It’s a moment many expected and were waiting on the Columbus Education Association’s vote Sunday.
Parents said they’ve been frustrated by the negotiation process, hearing about 22 bargaining sessions and now knowing what’s next gives them some time to make big decisions.
“Might mean missing a few days of school until this contract is ironed out,” said Kristin McCormick, a parent with a first grader in the district. “My hope is that happens as quickly as possible with minimal disruptions to student learning, but we’ll see how it goes.”
CCS announced weeks ago that if a strike was called, it would open the school year with remote learning conducted by substitute teachers.
“He can’t sit in front of a computer all day,” McCormick said. “That’s not going to be a conducive learning environment for him and then, also, there’s the concern of just not having his usual teacher that he expects.”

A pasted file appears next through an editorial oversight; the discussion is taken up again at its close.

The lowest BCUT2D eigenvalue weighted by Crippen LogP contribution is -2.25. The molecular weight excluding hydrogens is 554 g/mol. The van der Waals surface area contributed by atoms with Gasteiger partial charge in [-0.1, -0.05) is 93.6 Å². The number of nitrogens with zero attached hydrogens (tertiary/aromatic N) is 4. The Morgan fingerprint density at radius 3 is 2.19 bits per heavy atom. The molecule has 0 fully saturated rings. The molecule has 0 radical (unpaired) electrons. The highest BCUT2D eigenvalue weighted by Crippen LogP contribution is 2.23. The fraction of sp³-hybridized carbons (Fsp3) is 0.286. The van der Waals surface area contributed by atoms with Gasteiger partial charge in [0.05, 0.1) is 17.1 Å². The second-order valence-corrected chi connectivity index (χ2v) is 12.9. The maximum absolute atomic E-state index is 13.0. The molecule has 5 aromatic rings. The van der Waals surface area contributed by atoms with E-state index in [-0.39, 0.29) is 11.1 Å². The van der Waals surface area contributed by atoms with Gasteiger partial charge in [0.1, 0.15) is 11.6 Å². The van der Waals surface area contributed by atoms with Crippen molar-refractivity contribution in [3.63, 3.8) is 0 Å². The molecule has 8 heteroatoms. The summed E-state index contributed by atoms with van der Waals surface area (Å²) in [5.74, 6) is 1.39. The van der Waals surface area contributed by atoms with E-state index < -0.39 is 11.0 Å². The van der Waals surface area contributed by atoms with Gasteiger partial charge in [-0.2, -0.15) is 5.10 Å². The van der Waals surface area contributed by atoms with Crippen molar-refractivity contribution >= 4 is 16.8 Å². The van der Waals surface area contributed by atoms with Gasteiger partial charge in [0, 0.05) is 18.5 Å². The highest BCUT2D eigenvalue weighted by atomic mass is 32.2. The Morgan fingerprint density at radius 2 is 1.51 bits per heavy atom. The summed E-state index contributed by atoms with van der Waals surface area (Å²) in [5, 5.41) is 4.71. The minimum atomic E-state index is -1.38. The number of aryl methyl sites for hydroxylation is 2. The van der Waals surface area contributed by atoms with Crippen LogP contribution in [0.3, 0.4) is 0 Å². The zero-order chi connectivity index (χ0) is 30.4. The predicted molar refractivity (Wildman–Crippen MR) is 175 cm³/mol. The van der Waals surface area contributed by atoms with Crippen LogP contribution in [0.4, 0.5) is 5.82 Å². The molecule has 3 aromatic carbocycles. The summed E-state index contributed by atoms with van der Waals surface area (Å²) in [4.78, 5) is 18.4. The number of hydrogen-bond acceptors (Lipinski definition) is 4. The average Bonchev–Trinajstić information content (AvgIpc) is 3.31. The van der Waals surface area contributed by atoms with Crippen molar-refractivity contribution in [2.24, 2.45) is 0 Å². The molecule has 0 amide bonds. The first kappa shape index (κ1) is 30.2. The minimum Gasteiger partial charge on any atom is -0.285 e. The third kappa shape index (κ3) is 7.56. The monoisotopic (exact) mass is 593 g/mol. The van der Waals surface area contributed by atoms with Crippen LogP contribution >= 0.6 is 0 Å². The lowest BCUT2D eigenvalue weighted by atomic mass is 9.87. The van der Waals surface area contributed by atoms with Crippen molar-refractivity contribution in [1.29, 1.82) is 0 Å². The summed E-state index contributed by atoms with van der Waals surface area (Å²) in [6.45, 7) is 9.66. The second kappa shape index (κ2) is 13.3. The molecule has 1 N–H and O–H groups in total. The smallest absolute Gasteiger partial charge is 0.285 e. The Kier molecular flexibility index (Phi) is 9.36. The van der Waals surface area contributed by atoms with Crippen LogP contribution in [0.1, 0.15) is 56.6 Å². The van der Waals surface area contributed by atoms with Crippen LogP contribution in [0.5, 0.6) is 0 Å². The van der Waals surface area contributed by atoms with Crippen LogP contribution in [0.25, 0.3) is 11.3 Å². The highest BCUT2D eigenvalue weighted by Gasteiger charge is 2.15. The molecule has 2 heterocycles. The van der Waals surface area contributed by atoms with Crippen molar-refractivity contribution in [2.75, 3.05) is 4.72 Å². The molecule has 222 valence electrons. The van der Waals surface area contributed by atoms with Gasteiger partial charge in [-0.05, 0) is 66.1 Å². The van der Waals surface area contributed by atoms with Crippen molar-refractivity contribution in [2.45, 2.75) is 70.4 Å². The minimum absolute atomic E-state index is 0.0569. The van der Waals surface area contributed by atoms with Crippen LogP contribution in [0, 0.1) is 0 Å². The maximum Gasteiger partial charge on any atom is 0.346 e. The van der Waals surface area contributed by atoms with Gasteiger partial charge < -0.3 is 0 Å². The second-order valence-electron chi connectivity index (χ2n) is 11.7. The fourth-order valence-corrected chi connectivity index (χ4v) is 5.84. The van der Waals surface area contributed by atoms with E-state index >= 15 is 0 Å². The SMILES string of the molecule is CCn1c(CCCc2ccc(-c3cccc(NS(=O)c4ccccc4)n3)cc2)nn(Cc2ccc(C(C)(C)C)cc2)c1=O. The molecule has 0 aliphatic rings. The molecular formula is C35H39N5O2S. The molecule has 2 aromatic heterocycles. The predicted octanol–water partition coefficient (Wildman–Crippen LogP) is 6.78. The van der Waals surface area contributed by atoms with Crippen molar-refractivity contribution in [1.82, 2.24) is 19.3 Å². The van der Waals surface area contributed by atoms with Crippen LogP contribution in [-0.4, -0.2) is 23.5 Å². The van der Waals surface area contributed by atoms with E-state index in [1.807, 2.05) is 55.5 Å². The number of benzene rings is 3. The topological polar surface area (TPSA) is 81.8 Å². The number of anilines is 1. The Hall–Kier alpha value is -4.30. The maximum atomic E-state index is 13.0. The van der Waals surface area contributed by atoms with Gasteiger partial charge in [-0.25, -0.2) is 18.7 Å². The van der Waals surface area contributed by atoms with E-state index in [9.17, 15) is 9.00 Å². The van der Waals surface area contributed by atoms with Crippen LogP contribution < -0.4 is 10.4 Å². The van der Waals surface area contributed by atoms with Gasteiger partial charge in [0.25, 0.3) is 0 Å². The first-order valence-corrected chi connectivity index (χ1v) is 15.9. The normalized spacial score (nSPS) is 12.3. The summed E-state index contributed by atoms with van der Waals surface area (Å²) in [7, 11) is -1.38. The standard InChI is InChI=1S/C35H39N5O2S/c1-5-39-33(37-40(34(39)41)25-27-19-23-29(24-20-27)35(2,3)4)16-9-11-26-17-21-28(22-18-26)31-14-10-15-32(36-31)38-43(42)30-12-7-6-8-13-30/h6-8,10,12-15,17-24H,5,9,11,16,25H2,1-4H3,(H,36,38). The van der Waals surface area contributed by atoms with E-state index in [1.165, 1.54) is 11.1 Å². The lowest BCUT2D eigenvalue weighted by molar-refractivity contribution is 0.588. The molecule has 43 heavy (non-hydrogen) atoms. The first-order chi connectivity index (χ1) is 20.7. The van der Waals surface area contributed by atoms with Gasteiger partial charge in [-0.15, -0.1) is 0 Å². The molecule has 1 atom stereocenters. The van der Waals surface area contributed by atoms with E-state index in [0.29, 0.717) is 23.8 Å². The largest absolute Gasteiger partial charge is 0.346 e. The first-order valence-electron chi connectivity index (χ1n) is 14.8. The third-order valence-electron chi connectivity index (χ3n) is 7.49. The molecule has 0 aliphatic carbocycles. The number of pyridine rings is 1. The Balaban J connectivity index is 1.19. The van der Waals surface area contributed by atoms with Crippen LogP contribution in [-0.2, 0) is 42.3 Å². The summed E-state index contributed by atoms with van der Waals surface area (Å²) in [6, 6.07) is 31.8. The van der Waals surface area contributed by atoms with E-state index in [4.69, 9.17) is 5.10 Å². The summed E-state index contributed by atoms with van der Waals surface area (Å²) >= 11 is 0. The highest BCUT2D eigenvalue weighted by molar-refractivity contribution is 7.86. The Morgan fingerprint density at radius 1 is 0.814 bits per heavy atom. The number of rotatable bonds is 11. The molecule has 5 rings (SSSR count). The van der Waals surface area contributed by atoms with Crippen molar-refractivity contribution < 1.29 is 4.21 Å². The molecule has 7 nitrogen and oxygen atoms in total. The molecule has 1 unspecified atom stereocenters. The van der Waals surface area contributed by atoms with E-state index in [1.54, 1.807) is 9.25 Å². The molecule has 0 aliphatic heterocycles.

One parent said she will not send her child to school amidst a strike.
“Nope, nobody in my family will ever cross an educator’s picket line, ever,” said Megan Buscemi, another district parent.
Buscemi said she wants a normal school year for her incoming second grader, Violet.
“When the board and the district come down with language like, ‘This is our last, best, and final offer,’ that’s corporate America talking,” Buscemi said. “That is not the way I expect educators who want to put other educators and children first to speak. That’s hardball.”
Both Buscemi and McCormick said they support teachers and hope for a quick resolution.
McCormick said another big concern for her will be finding childcare for the foreseeable future.
“We don’t have any family or friends, caregivers in town, so we do rely on a daycare center for childcare after school and I don’t know if they’ll be available during the school day,” she said.
There is still time for the board and the union to meet at the bargaining table; the first day of school for students is Wednesday. The board announced it would meet in a closed executive session Monday at 8 p.m.